There are lots of different ways I could have run that scenario instead (maybe the shipwrecked land on the shores of a more advanced civilization, a la When True Night Falls) but Joe helped me figure out how to skirt this without throwing away the whole story:

  1. Avoid making the indigenous people, or any one of them, the antagonist
  2. There has to be something inherent to the indigenous civilization that is key to succeeding in the challenge of the novel

Luckily, I already have (2) figured out. As for (1), when I was blocked months ago two ideas came together I came up with a third, antagonistic force that would assail the colonists and the indigenous people and require them to work together, but I’d considered that a thing to use in future books.

Instead, I can use it in this one, if I allude to it earlier and weave it into the story. That avoids having the indigenous people be “the bad guys”; instead, the colonists and the indigenous people have tensions and conflicts, but those must be set aside when this greater threat surfaces. This solves a large number of problems with the narrative, actually.

The next question is: who is this third, antagonistic force? I already had ideas for them, but, like I said, I was going to use them in later books, so hadn’t really fleshed it out. Well, the time of flesh is upon us1.

The civilization that’s sort of the “protagonist”, or that contains the protagonists, of my stories is relatively secular, at least in terms of political organization. It would be interesting to have a theocracy invade them… So now the question is, how and why do you get a theocracy and what would drive the invasion?

The dumb way to do this is a common problem when writing the “other” in your stories: make everyone a religious zealot. But a culture isn’t a “hive mind”, no matter how cynical you are about Facebook; the people in the civilization are individuals, and they participate in their culture, interact with it, in different ways.

So what’s a real-life analogue to a theocratic society engaging in a holy war? How about the Crusades? Even from the small amount of reading I’ve done, it’s clear the Christians and the Muslims were not two homogeneous masses driven by dogma to break lances on each other. The Crusades were perpetrated, and the Crusaders participated, for lots of different reasons, the same reasons people do anything.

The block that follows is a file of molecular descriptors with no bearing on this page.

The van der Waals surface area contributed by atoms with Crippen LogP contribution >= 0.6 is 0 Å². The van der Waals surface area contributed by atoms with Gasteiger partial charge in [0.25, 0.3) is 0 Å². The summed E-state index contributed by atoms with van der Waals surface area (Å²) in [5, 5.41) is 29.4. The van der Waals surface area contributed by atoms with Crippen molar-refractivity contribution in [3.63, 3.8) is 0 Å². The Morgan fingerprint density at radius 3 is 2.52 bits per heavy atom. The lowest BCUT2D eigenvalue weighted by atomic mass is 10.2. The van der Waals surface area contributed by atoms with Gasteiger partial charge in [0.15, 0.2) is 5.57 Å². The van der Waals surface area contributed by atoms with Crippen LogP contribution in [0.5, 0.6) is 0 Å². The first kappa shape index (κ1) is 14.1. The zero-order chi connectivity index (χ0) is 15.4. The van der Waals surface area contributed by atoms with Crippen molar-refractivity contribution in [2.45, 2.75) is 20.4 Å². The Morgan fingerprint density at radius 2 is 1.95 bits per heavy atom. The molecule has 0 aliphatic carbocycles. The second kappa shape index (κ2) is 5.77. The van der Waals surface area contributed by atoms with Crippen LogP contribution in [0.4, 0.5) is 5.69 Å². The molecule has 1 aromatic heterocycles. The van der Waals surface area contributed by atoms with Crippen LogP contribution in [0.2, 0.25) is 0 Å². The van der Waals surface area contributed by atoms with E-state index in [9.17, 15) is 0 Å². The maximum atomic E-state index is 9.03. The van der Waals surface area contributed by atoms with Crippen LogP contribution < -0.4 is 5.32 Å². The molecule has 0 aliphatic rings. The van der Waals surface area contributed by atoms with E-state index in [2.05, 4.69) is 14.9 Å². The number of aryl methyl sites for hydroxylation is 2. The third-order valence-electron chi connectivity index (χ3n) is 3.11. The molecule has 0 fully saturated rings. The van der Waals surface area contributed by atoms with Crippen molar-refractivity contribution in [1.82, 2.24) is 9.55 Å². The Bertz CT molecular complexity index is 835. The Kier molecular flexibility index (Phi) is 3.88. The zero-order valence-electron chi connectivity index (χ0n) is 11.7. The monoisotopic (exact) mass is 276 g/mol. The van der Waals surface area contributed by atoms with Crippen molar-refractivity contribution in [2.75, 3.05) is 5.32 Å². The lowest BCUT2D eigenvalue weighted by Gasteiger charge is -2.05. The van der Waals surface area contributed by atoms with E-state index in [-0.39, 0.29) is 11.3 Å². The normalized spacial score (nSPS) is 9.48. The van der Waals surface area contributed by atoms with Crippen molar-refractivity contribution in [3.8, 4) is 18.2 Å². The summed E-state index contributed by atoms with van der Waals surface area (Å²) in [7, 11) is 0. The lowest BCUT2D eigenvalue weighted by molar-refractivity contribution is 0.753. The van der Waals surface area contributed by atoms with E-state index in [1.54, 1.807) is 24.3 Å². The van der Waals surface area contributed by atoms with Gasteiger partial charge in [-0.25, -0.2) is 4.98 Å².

Postulate: Wars happen because enormously-powerful interests are, uh, interested in them happening. Medieval society sure seems bloodthirsty in retrospect, but the vast bulk of people have always just wanted to live their lives in peace regardless of what century it is.

Even in the more-dictatorial societies that are typical in medieval-style fantasy fiction, just because you’re the king or empress doesn’t mean you can say, “Hey, you hundred-thousand people, I know you’re busy trying not to starve or die of the plague, but go pick up swords and die horribly hundreds of miles from home,” and your civilization will respond, “How high?”

This is perhaps even more true in such societies, because they didn’t tend to have standing armies (the economics just weren’t there), which means you really did have to give people incentives (which, sure, probably included religious dogma and the threat of execution) to get them to fight for you.

So all that being said, this theocratic civilization I’m inventing would probably only build an army and a navy and sail across the sea to make war on the heathens if they had a bunch of damned-compelling reasons to. Sure, the high priest might tell the people he has a message from God, and, depending on how your fiction is wired, he might have actually experienced something supernatural, this is fantasy after all…

But what seems more likely and more interesting to me is that there’s some kind of struggle in the government of this civilization that makes invading a foreign nation seem like an attractive idea. Maybe there’s an upstart political class that’s challenging the authority of the theocratic class, or vice-versa, and the way to keep the people in line is with a Crusade—good opportunity to extol the supremacy of God’s Chosen, and thereby keep the people excited about having the high priests rule over them—as long as you win, of course. It’s high-risk, high-reward. And the economic incentives of a crusade could get the political class to play along, too.

Does that sound cynical? Well, read about why the actual Crusades took place, and agree with me that the best fiction does not, even if it’s fantasy and dragons are casting spells on centaurs to appease a living volcano, divorce itself from human nature.

  1. Which sounds ike someting James Earl Jones said in the first Conan movie